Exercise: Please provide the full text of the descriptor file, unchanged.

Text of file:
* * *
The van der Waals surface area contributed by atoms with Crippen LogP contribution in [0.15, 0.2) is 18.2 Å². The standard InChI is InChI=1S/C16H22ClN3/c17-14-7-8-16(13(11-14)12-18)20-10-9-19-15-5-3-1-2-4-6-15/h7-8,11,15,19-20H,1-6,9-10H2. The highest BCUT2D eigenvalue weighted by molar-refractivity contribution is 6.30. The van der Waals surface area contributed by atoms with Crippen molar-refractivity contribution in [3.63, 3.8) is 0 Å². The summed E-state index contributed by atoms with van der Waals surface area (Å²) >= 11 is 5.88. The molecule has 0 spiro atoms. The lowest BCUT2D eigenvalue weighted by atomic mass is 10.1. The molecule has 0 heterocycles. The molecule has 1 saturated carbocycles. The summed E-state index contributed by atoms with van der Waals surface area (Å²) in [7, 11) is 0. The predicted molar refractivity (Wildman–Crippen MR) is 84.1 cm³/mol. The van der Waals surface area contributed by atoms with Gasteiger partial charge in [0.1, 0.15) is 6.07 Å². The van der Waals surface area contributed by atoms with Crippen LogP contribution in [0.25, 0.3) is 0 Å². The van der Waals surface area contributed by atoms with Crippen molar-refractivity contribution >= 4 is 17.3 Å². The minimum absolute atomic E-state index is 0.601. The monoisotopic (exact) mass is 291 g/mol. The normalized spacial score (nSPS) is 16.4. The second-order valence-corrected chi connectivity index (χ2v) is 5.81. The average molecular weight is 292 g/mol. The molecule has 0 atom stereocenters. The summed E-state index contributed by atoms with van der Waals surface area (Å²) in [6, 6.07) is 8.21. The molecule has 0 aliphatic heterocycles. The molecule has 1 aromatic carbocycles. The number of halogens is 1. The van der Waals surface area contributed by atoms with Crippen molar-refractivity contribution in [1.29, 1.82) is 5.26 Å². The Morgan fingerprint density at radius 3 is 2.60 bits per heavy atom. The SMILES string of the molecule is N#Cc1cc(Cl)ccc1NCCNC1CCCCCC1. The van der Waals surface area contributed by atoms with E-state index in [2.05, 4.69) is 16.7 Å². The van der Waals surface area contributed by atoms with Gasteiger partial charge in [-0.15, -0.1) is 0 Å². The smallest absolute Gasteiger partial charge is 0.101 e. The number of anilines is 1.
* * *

The van der Waals surface area contributed by atoms with Crippen LogP contribution in [0.15, 0.2) is 18.2 Å². The standard InChI is InChI=1S/C16H22ClN3/c17-14-7-8-16(13(11-14)12-18)20-10-9-19-15-5-3-1-2-4-6-15/h7-8,11,15,19-20H,1-6,9-10H2. The highest BCUT2D eigenvalue weighted by molar-refractivity contribution is 6.30. The van der Waals surface area contributed by atoms with Crippen molar-refractivity contribution in [3.63, 3.8) is 0 Å². The summed E-state index contributed by atoms with van der Waals surface area (Å²) >= 11 is 5.88. The molecule has 0 spiro atoms. The lowest BCUT2D eigenvalue weighted by atomic mass is 10.1. The molecule has 0 heterocycles. The molecule has 1 saturated carbocycles. The summed E-state index contributed by atoms with van der Waals surface area (Å²) in [7, 11) is 0. The predicted molar refractivity (Wildman–Crippen MR) is 84.1 cm³/mol. The van der Waals surface area contributed by atoms with Gasteiger partial charge in [0.1, 0.15) is 6.07 Å². The van der Waals surface area contributed by atoms with Crippen LogP contribution in [0.25, 0.3) is 0 Å². The van der Waals surface area contributed by atoms with Crippen molar-refractivity contribution >= 4 is 17.3 Å². The minimum absolute atomic E-state index is 0.601. The monoisotopic (exact) mass is 291 g/mol. The normalized spacial score (nSPS) is 16.4. The second-order valence-corrected chi connectivity index (χ2v) is 5.81. The average molecular weight is 292 g/mol. The molecule has 0 atom stereocenters. The summed E-state index contributed by atoms with van der Waals surface area (Å²) in [6, 6.07) is 8.21. The molecule has 0 aliphatic heterocycles. The molecule has 1 aromatic carbocycles. The number of halogens is 1. The van der Waals surface area contributed by atoms with Crippen molar-refractivity contribution in [1.29, 1.82) is 5.26 Å². The Morgan fingerprint density at radius 3 is 2.60 bits per heavy atom. The SMILES string of the molecule is N#Cc1cc(Cl)ccc1NCCNC1CCCCCC1. The van der Waals surface area contributed by atoms with E-state index in [2.05, 4.69) is 16.7 Å². The van der Waals surface area contributed by atoms with Gasteiger partial charge in [-0.15, -0.1) is 0 Å². The smallest absolute Gasteiger partial charge is 0.101 e. The number of anilines is 1.